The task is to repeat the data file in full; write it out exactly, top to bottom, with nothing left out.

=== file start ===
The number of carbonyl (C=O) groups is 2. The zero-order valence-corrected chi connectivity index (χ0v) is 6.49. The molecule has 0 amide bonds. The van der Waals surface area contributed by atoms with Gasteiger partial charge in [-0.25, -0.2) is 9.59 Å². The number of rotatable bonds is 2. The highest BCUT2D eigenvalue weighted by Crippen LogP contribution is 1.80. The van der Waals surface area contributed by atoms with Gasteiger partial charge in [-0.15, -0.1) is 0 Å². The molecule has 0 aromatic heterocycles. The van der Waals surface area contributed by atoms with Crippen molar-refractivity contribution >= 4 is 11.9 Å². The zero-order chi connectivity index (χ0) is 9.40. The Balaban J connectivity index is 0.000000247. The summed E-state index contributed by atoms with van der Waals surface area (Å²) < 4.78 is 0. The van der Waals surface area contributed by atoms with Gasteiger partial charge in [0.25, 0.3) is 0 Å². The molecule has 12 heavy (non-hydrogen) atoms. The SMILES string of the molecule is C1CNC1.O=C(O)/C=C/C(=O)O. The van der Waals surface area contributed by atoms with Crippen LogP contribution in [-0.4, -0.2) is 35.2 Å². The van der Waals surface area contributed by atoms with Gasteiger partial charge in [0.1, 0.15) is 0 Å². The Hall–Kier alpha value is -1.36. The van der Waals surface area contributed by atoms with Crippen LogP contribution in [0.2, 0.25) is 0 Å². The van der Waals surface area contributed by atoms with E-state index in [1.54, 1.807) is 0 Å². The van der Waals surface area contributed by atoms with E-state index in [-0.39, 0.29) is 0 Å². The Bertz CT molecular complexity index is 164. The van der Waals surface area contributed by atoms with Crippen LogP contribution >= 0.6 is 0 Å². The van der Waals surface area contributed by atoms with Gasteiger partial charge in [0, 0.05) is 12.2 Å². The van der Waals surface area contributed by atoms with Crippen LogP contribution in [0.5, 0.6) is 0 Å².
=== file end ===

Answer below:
The number of carbonyl (C=O) groups is 2. The zero-order valence-corrected chi connectivity index (χ0v) is 6.49. The molecule has 0 amide bonds. The van der Waals surface area contributed by atoms with Gasteiger partial charge in [-0.25, -0.2) is 9.59 Å². The number of rotatable bonds is 2. The highest BCUT2D eigenvalue weighted by Crippen LogP contribution is 1.80. The van der Waals surface area contributed by atoms with Gasteiger partial charge in [-0.15, -0.1) is 0 Å². The molecule has 0 aromatic heterocycles. The van der Waals surface area contributed by atoms with Crippen molar-refractivity contribution >= 4 is 11.9 Å². The zero-order chi connectivity index (χ0) is 9.40. The Balaban J connectivity index is 0.000000247. The summed E-state index contributed by atoms with van der Waals surface area (Å²) < 4.78 is 0. The van der Waals surface area contributed by atoms with Gasteiger partial charge in [0.25, 0.3) is 0 Å². The molecule has 12 heavy (non-hydrogen) atoms. The SMILES string of the molecule is C1CNC1.O=C(O)/C=C/C(=O)O. The van der Waals surface area contributed by atoms with Crippen LogP contribution in [-0.4, -0.2) is 35.2 Å². The van der Waals surface area contributed by atoms with Gasteiger partial charge in [0.1, 0.15) is 0 Å². The Hall–Kier alpha value is -1.36. The van der Waals surface area contributed by atoms with Crippen LogP contribution in [0.2, 0.25) is 0 Å². The van der Waals surface area contributed by atoms with E-state index in [1.54, 1.807) is 0 Å². The van der Waals surface area contributed by atoms with E-state index in [-0.39, 0.29) is 0 Å². The Bertz CT molecular complexity index is 164. The van der Waals surface area contributed by atoms with Crippen LogP contribution >= 0.6 is 0 Å². The van der Waals surface area contributed by atoms with Gasteiger partial charge in [0, 0.05) is 12.2 Å². The van der Waals surface area contributed by atoms with Crippen LogP contribution in [0.5, 0.6) is 0 Å².